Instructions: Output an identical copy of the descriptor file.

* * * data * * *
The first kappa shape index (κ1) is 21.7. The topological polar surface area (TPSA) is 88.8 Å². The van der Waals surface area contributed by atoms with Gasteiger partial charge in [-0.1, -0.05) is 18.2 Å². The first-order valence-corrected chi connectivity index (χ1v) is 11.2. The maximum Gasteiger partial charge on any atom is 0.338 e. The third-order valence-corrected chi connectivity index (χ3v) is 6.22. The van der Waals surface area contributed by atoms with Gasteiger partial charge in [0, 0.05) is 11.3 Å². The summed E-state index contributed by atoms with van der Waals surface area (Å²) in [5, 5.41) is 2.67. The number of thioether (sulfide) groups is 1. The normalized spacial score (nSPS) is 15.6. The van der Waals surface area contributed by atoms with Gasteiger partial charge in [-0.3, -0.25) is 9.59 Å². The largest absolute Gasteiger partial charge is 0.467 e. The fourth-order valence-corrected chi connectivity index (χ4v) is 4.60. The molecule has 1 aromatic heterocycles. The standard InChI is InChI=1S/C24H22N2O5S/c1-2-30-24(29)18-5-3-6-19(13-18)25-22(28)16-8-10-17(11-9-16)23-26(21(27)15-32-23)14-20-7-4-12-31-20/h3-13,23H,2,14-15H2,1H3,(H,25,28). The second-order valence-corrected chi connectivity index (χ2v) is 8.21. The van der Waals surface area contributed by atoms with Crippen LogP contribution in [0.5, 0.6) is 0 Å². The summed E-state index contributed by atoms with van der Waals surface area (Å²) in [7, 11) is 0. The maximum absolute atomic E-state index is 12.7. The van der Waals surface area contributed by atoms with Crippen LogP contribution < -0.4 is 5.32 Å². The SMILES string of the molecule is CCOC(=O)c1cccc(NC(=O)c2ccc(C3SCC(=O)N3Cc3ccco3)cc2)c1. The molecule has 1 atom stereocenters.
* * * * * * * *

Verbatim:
The first kappa shape index (κ1) is 21.7. The topological polar surface area (TPSA) is 88.8 Å². The van der Waals surface area contributed by atoms with Gasteiger partial charge in [-0.1, -0.05) is 18.2 Å². The first-order valence-corrected chi connectivity index (χ1v) is 11.2. The maximum Gasteiger partial charge on any atom is 0.338 e. The third-order valence-corrected chi connectivity index (χ3v) is 6.22. The van der Waals surface area contributed by atoms with Gasteiger partial charge in [0, 0.05) is 11.3 Å². The summed E-state index contributed by atoms with van der Waals surface area (Å²) in [5, 5.41) is 2.67. The number of thioether (sulfide) groups is 1. The normalized spacial score (nSPS) is 15.6. The van der Waals surface area contributed by atoms with Gasteiger partial charge in [-0.3, -0.25) is 9.59 Å². The largest absolute Gasteiger partial charge is 0.467 e. The fourth-order valence-corrected chi connectivity index (χ4v) is 4.60. The molecule has 1 aromatic heterocycles. The standard InChI is InChI=1S/C24H22N2O5S/c1-2-30-24(29)18-5-3-6-19(13-18)25-22(28)16-8-10-17(11-9-16)23-26(21(27)15-32-23)14-20-7-4-12-31-20/h3-13,23H,2,14-15H2,1H3,(H,25,28). The second-order valence-corrected chi connectivity index (χ2v) is 8.21. The van der Waals surface area contributed by atoms with Crippen LogP contribution in [0.5, 0.6) is 0 Å². The summed E-state index contributed by atoms with van der Waals surface area (Å²) in [7, 11) is 0. The maximum absolute atomic E-state index is 12.7. The van der Waals surface area contributed by atoms with Crippen LogP contribution < -0.4 is 5.32 Å². The SMILES string of the molecule is CCOC(=O)c1cccc(NC(=O)c2ccc(C3SCC(=O)N3Cc3ccco3)cc2)c1. The molecule has 1 atom stereocenters.